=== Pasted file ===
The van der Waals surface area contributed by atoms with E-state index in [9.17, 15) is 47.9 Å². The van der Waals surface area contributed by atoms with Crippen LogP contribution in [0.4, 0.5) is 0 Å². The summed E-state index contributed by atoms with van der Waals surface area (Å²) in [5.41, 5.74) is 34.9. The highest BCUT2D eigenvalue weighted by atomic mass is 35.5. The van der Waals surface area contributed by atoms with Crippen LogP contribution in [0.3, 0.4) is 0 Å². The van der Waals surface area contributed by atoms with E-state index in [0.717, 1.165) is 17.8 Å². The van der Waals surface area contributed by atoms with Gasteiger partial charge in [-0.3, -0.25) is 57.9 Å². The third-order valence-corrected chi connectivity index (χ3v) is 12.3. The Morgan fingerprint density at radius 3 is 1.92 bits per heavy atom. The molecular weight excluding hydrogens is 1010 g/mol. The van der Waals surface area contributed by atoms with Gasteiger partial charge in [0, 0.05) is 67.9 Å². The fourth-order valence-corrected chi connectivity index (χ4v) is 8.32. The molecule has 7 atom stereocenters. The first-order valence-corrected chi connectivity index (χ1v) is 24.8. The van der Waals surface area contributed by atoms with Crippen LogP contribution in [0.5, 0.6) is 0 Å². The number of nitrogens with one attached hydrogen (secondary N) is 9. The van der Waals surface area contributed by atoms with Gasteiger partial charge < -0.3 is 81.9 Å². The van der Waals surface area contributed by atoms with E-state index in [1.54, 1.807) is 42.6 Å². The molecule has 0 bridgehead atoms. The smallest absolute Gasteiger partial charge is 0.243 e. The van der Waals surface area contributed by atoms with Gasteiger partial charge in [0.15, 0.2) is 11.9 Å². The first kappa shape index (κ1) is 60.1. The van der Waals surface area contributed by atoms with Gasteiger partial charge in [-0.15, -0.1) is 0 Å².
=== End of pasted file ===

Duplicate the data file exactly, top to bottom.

The van der Waals surface area contributed by atoms with E-state index in [9.17, 15) is 47.9 Å². The van der Waals surface area contributed by atoms with Crippen LogP contribution in [0.4, 0.5) is 0 Å². The summed E-state index contributed by atoms with van der Waals surface area (Å²) in [5.41, 5.74) is 34.9. The highest BCUT2D eigenvalue weighted by atomic mass is 35.5. The van der Waals surface area contributed by atoms with Crippen LogP contribution in [0.3, 0.4) is 0 Å². The van der Waals surface area contributed by atoms with E-state index in [0.717, 1.165) is 17.8 Å². The van der Waals surface area contributed by atoms with Gasteiger partial charge in [-0.3, -0.25) is 57.9 Å². The third-order valence-corrected chi connectivity index (χ3v) is 12.3. The Morgan fingerprint density at radius 3 is 1.92 bits per heavy atom. The molecular weight excluding hydrogens is 1010 g/mol. The van der Waals surface area contributed by atoms with Gasteiger partial charge in [0, 0.05) is 67.9 Å². The fourth-order valence-corrected chi connectivity index (χ4v) is 8.32. The molecule has 7 atom stereocenters. The first-order valence-corrected chi connectivity index (χ1v) is 24.8. The van der Waals surface area contributed by atoms with Crippen LogP contribution in [0.5, 0.6) is 0 Å². The number of nitrogens with one attached hydrogen (secondary N) is 9. The van der Waals surface area contributed by atoms with Gasteiger partial charge < -0.3 is 81.9 Å². The van der Waals surface area contributed by atoms with E-state index in [1.54, 1.807) is 42.6 Å². The molecule has 0 bridgehead atoms. The smallest absolute Gasteiger partial charge is 0.243 e. The van der Waals surface area contributed by atoms with Gasteiger partial charge in [0.15, 0.2) is 11.9 Å². The first kappa shape index (κ1) is 60.1. The van der Waals surface area contributed by atoms with Gasteiger partial charge in [-0.15, -0.1) is 0 Å².